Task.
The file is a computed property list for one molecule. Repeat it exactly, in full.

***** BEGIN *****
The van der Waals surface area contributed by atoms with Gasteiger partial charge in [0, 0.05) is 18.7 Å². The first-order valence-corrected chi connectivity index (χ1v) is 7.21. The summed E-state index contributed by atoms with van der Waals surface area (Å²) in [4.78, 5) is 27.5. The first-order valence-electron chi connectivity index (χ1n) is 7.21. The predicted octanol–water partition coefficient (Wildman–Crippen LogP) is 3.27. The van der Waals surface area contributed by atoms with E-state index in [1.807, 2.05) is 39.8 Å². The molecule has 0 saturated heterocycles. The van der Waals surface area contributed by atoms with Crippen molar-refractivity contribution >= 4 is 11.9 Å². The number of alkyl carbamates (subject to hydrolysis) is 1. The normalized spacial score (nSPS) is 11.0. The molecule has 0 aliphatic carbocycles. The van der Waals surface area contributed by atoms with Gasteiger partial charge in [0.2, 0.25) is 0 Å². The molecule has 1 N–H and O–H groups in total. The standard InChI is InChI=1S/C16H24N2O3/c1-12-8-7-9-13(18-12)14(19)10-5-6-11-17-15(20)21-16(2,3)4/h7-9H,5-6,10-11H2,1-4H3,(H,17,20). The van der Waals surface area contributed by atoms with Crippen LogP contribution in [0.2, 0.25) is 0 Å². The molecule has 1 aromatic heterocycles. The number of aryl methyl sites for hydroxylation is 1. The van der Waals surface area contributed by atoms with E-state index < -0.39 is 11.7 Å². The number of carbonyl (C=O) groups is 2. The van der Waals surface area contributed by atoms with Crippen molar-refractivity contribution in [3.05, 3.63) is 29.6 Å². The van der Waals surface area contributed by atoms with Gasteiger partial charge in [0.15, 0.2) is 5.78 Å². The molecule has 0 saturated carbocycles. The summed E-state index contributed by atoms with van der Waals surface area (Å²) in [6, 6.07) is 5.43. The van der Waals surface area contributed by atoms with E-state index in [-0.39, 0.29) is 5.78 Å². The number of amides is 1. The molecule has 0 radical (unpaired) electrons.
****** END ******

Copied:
The van der Waals surface area contributed by atoms with Gasteiger partial charge in [0, 0.05) is 18.7 Å². The first-order valence-corrected chi connectivity index (χ1v) is 7.21. The summed E-state index contributed by atoms with van der Waals surface area (Å²) in [4.78, 5) is 27.5. The first-order valence-electron chi connectivity index (χ1n) is 7.21. The predicted octanol–water partition coefficient (Wildman–Crippen LogP) is 3.27. The van der Waals surface area contributed by atoms with E-state index in [1.807, 2.05) is 39.8 Å². The molecule has 0 saturated heterocycles. The van der Waals surface area contributed by atoms with Crippen molar-refractivity contribution >= 4 is 11.9 Å². The number of alkyl carbamates (subject to hydrolysis) is 1. The normalized spacial score (nSPS) is 11.0. The molecule has 0 aliphatic carbocycles. The van der Waals surface area contributed by atoms with Gasteiger partial charge in [0.2, 0.25) is 0 Å². The molecule has 1 N–H and O–H groups in total. The standard InChI is InChI=1S/C16H24N2O3/c1-12-8-7-9-13(18-12)14(19)10-5-6-11-17-15(20)21-16(2,3)4/h7-9H,5-6,10-11H2,1-4H3,(H,17,20). The van der Waals surface area contributed by atoms with Crippen LogP contribution in [0.2, 0.25) is 0 Å². The molecule has 1 aromatic heterocycles. The number of aryl methyl sites for hydroxylation is 1. The van der Waals surface area contributed by atoms with E-state index < -0.39 is 11.7 Å². The number of carbonyl (C=O) groups is 2. The van der Waals surface area contributed by atoms with Crippen molar-refractivity contribution in [3.05, 3.63) is 29.6 Å². The van der Waals surface area contributed by atoms with Gasteiger partial charge in [0.15, 0.2) is 5.78 Å². The molecule has 0 saturated carbocycles. The summed E-state index contributed by atoms with van der Waals surface area (Å²) in [6, 6.07) is 5.43. The van der Waals surface area contributed by atoms with E-state index in [-0.39, 0.29) is 5.78 Å². The number of amides is 1. The molecule has 0 radical (unpaired) electrons.